Mark Kelly, the global head of education for architect firm Woods Bagot has joined the chorus of public school principals concerned about the federal government’s school rebuilding program.
In Tuesday’s Australian , Kelly urged the federal government to move away from traditional one-size-fits-all templates to more innovative and sustainable school designs that promote collaborative models of learning and teaching.
I believe these comments have helped move the debate on contemporary school design forward. By bringing light to this issue, it forces school to think about what kinds of learning spaces are needed to promote/encourage collaborative learning.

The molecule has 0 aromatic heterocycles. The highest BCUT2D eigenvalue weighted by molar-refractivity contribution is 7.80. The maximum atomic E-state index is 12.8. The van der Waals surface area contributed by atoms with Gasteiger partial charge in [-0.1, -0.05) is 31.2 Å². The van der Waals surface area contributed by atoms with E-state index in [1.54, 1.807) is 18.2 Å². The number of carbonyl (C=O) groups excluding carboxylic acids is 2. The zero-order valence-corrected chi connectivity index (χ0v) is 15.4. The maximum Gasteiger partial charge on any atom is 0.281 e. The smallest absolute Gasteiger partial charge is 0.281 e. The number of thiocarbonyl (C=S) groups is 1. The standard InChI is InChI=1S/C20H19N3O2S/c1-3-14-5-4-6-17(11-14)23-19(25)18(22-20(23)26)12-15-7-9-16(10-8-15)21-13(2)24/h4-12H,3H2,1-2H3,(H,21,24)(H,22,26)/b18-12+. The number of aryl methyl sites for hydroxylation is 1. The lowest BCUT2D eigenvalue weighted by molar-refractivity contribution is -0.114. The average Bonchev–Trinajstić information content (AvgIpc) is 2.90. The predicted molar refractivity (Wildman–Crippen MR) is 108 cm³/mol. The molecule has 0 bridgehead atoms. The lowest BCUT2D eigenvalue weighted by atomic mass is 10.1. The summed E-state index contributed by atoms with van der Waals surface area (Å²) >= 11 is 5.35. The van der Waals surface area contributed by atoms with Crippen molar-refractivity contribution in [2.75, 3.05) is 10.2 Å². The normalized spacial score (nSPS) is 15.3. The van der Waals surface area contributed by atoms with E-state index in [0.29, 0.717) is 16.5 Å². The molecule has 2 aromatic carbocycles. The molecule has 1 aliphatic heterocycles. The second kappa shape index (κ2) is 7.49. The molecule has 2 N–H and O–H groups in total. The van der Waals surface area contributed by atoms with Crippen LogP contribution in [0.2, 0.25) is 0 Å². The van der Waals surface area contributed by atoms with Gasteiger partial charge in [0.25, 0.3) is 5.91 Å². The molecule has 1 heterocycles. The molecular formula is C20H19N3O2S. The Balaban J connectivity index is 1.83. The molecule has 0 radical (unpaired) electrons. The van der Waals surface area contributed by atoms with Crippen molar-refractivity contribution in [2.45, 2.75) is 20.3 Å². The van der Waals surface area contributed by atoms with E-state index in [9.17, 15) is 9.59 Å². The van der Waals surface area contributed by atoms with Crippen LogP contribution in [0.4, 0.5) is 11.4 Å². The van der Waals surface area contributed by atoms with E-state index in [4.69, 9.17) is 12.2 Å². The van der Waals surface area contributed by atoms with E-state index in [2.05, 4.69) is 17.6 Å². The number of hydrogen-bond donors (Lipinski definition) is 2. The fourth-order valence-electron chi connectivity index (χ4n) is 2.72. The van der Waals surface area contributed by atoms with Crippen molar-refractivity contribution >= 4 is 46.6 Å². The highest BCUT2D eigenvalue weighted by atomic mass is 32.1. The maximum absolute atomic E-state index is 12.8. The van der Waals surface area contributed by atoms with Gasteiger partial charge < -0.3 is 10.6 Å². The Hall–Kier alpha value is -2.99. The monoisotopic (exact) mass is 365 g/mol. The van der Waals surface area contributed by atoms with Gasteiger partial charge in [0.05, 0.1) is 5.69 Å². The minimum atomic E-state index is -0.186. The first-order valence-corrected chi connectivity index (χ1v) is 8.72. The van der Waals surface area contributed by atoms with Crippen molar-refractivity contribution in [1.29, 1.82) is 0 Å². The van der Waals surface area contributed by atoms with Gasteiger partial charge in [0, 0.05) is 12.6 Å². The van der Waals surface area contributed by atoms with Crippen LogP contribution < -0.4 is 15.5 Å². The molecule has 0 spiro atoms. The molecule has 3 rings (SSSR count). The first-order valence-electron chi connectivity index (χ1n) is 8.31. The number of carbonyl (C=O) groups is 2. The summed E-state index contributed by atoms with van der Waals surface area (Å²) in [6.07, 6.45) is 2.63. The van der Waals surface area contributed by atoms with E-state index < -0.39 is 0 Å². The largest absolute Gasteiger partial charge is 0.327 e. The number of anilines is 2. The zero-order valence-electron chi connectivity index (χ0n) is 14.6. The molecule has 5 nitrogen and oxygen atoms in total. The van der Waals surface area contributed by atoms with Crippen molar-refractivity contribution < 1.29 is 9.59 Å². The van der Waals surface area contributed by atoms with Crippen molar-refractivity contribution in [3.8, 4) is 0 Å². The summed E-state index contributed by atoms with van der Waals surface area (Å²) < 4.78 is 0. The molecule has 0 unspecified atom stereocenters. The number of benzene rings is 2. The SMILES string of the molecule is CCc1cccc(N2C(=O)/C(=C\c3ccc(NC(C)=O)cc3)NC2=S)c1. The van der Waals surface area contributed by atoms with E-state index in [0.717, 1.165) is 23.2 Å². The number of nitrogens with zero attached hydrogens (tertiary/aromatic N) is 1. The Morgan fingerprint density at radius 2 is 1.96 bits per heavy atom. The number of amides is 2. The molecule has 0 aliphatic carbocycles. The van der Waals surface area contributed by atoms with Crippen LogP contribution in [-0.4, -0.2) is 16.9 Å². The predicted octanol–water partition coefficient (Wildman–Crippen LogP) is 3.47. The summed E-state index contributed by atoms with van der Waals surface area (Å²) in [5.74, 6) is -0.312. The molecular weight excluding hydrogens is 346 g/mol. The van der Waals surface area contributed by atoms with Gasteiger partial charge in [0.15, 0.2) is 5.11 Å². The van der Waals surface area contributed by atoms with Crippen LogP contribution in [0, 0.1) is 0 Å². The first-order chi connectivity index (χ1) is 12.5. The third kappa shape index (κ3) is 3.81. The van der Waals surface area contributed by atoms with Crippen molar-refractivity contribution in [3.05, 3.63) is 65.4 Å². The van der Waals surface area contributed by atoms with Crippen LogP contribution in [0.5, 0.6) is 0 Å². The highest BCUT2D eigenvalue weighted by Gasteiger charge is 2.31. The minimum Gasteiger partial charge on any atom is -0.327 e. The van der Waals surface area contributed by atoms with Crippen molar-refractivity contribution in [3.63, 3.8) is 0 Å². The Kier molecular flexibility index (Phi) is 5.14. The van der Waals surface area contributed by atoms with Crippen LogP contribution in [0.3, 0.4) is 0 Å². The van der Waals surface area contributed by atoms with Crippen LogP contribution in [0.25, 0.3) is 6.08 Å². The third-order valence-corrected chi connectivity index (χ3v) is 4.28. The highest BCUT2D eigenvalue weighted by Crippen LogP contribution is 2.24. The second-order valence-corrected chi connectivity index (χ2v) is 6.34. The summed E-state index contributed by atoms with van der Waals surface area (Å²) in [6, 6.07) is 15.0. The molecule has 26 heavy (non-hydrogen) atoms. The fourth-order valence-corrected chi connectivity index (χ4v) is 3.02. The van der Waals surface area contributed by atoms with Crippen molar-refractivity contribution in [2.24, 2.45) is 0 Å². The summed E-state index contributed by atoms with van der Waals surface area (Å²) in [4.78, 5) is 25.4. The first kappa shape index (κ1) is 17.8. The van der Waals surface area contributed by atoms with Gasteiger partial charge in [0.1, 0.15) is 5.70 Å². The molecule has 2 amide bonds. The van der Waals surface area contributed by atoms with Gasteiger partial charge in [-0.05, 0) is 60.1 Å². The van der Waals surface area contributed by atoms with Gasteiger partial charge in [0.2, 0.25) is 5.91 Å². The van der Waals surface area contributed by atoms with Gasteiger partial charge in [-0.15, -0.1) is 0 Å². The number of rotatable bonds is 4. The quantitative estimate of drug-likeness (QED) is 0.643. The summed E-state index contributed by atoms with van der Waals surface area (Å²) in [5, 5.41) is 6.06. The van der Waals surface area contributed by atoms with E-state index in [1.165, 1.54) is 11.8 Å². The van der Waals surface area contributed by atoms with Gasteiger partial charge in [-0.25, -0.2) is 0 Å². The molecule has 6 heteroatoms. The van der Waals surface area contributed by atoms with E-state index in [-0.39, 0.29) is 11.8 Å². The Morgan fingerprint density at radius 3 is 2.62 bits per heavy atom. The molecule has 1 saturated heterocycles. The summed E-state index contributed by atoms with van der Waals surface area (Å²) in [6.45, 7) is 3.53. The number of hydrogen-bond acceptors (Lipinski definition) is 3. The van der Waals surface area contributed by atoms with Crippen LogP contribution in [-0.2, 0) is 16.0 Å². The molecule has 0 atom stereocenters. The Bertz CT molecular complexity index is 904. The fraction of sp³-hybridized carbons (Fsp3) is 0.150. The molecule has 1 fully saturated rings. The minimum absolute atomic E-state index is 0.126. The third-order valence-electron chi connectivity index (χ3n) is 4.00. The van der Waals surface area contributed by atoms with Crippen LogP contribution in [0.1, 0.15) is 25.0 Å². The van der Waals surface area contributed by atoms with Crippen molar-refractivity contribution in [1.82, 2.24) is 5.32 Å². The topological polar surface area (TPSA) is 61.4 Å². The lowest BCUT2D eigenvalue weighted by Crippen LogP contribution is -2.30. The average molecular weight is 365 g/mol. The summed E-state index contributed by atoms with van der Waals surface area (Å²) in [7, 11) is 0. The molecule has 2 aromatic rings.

However, buildings and laptops are only resources used by good teachers to enhance learning and therefore improve learning outcomes.
We know that if you begin with the fundamentals: good models of teacher development and you understand how today’s students learn, you can design agile spaces that support and empower teachers in their work.
Unfortunately, what is always missing from these debates is a fundamental element – pedagogy.
Contemporary learning spaces depend on contemporary approaches to learning and teaching. Sadly, it is futile building innovative learning spaces if teachers continue championing 20th century pedagogies.